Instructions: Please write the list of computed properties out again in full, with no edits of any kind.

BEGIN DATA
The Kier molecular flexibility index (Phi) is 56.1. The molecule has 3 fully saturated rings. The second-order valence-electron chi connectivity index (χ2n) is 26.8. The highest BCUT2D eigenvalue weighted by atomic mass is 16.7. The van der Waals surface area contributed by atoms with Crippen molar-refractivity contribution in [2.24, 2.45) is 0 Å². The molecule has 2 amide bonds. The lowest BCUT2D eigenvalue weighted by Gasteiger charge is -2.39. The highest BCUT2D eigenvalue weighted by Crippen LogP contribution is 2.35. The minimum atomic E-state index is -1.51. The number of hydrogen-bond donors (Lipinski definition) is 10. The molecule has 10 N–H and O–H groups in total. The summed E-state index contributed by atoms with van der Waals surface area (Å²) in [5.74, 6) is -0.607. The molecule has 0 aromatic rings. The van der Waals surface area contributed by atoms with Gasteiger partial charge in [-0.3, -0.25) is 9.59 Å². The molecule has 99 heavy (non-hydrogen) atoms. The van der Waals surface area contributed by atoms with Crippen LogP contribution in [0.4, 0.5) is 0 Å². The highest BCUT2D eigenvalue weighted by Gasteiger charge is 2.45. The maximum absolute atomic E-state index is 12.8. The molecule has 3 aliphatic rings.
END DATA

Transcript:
The Kier molecular flexibility index (Phi) is 56.1. The molecule has 3 fully saturated rings. The second-order valence-electron chi connectivity index (χ2n) is 26.8. The highest BCUT2D eigenvalue weighted by atomic mass is 16.7. The van der Waals surface area contributed by atoms with Crippen molar-refractivity contribution in [2.24, 2.45) is 0 Å². The molecule has 2 amide bonds. The lowest BCUT2D eigenvalue weighted by Gasteiger charge is -2.39. The highest BCUT2D eigenvalue weighted by Crippen LogP contribution is 2.35. The minimum atomic E-state index is -1.51. The number of hydrogen-bond donors (Lipinski definition) is 10. The molecule has 10 N–H and O–H groups in total. The summed E-state index contributed by atoms with van der Waals surface area (Å²) in [5.74, 6) is -0.607. The molecule has 0 aromatic rings. The van der Waals surface area contributed by atoms with Gasteiger partial charge in [-0.3, -0.25) is 9.59 Å². The molecule has 99 heavy (non-hydrogen) atoms. The van der Waals surface area contributed by atoms with Crippen LogP contribution in [0.4, 0.5) is 0 Å². The highest BCUT2D eigenvalue weighted by Gasteiger charge is 2.45. The maximum absolute atomic E-state index is 12.8. The molecule has 3 aliphatic rings.